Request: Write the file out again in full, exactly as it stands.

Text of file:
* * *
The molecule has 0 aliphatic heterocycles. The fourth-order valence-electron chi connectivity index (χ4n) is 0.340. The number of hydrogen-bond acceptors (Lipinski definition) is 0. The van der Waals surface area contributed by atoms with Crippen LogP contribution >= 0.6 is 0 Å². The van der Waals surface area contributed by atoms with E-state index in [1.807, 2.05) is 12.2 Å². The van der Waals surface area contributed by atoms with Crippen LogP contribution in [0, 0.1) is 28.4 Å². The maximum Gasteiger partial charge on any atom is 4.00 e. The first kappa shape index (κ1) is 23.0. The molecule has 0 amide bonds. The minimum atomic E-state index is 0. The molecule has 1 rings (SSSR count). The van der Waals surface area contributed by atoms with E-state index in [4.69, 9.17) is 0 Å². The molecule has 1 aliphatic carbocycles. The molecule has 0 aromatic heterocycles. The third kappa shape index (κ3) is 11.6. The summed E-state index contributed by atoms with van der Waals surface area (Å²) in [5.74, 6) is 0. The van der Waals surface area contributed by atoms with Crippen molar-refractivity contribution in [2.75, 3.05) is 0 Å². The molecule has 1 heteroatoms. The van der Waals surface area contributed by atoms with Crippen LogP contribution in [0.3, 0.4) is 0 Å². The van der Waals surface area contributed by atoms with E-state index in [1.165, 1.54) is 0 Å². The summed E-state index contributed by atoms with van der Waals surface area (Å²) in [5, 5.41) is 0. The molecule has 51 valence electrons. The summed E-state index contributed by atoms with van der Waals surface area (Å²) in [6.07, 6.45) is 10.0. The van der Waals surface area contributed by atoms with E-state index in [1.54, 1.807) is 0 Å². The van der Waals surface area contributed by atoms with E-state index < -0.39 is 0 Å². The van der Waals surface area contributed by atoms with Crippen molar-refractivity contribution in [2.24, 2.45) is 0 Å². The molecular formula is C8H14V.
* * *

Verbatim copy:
The molecule has 0 aliphatic heterocycles. The fourth-order valence-electron chi connectivity index (χ4n) is 0.340. The number of hydrogen-bond acceptors (Lipinski definition) is 0. The van der Waals surface area contributed by atoms with Crippen LogP contribution >= 0.6 is 0 Å². The van der Waals surface area contributed by atoms with E-state index in [1.807, 2.05) is 12.2 Å². The van der Waals surface area contributed by atoms with Crippen LogP contribution in [0, 0.1) is 28.4 Å². The maximum Gasteiger partial charge on any atom is 4.00 e. The first kappa shape index (κ1) is 23.0. The molecule has 0 amide bonds. The minimum atomic E-state index is 0. The molecule has 1 rings (SSSR count). The van der Waals surface area contributed by atoms with E-state index in [4.69, 9.17) is 0 Å². The molecule has 1 aliphatic carbocycles. The molecule has 0 aromatic heterocycles. The third kappa shape index (κ3) is 11.6. The summed E-state index contributed by atoms with van der Waals surface area (Å²) in [5.74, 6) is 0. The van der Waals surface area contributed by atoms with Crippen molar-refractivity contribution in [2.75, 3.05) is 0 Å². The molecule has 1 heteroatoms. The van der Waals surface area contributed by atoms with Crippen LogP contribution in [0.3, 0.4) is 0 Å². The van der Waals surface area contributed by atoms with E-state index in [1.165, 1.54) is 0 Å². The summed E-state index contributed by atoms with van der Waals surface area (Å²) in [5, 5.41) is 0. The molecule has 51 valence electrons. The summed E-state index contributed by atoms with van der Waals surface area (Å²) in [6.07, 6.45) is 10.0. The van der Waals surface area contributed by atoms with E-state index in [1.54, 1.807) is 0 Å². The van der Waals surface area contributed by atoms with E-state index < -0.39 is 0 Å². The van der Waals surface area contributed by atoms with Crippen molar-refractivity contribution in [2.24, 2.45) is 0 Å². The molecular formula is C8H14V.